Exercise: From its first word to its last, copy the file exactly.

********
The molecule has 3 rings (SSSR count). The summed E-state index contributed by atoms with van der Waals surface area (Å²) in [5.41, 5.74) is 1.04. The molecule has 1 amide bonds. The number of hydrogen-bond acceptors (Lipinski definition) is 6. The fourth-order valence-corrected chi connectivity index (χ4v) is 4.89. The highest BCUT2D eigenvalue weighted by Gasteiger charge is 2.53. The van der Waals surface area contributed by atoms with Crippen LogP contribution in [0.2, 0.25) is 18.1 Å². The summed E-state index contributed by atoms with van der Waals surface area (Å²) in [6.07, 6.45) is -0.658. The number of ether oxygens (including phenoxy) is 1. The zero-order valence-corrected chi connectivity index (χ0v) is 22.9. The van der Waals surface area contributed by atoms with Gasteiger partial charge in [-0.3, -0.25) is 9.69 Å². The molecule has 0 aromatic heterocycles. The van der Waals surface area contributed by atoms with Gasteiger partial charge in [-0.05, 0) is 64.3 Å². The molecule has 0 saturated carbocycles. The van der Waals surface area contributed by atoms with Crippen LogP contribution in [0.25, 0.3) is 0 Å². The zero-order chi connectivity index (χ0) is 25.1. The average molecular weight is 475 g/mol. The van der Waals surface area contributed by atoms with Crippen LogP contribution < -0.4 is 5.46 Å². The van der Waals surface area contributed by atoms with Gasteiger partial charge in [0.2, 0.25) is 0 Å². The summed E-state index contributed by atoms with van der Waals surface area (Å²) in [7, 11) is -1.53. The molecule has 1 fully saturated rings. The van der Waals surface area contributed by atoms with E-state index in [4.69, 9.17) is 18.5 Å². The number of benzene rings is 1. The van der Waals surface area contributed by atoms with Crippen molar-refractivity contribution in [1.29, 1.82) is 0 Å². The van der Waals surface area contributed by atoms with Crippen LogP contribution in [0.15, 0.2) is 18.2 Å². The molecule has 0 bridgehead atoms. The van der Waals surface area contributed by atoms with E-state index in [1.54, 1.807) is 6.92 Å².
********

The molecule has 3 rings (SSSR count). The summed E-state index contributed by atoms with van der Waals surface area (Å²) in [5.41, 5.74) is 1.04. The molecule has 1 amide bonds. The number of hydrogen-bond acceptors (Lipinski definition) is 6. The fourth-order valence-corrected chi connectivity index (χ4v) is 4.89. The highest BCUT2D eigenvalue weighted by Gasteiger charge is 2.53. The van der Waals surface area contributed by atoms with Crippen LogP contribution in [0.2, 0.25) is 18.1 Å². The summed E-state index contributed by atoms with van der Waals surface area (Å²) in [6.07, 6.45) is -0.658. The number of ether oxygens (including phenoxy) is 1. The zero-order valence-corrected chi connectivity index (χ0v) is 22.9. The van der Waals surface area contributed by atoms with Gasteiger partial charge in [-0.3, -0.25) is 9.69 Å². The molecule has 0 aromatic heterocycles. The van der Waals surface area contributed by atoms with Gasteiger partial charge in [-0.05, 0) is 64.3 Å². The molecule has 0 saturated carbocycles. The van der Waals surface area contributed by atoms with Crippen LogP contribution in [0.25, 0.3) is 0 Å². The zero-order chi connectivity index (χ0) is 25.1. The average molecular weight is 475 g/mol. The van der Waals surface area contributed by atoms with Crippen LogP contribution < -0.4 is 5.46 Å². The van der Waals surface area contributed by atoms with Gasteiger partial charge in [0.2, 0.25) is 0 Å². The summed E-state index contributed by atoms with van der Waals surface area (Å²) in [7, 11) is -1.53. The molecule has 1 fully saturated rings. The van der Waals surface area contributed by atoms with E-state index in [4.69, 9.17) is 18.5 Å². The number of benzene rings is 1. The van der Waals surface area contributed by atoms with Crippen molar-refractivity contribution in [1.29, 1.82) is 0 Å². The van der Waals surface area contributed by atoms with Crippen LogP contribution in [0.15, 0.2) is 18.2 Å². The molecule has 0 bridgehead atoms. The van der Waals surface area contributed by atoms with E-state index in [1.54, 1.807) is 6.92 Å².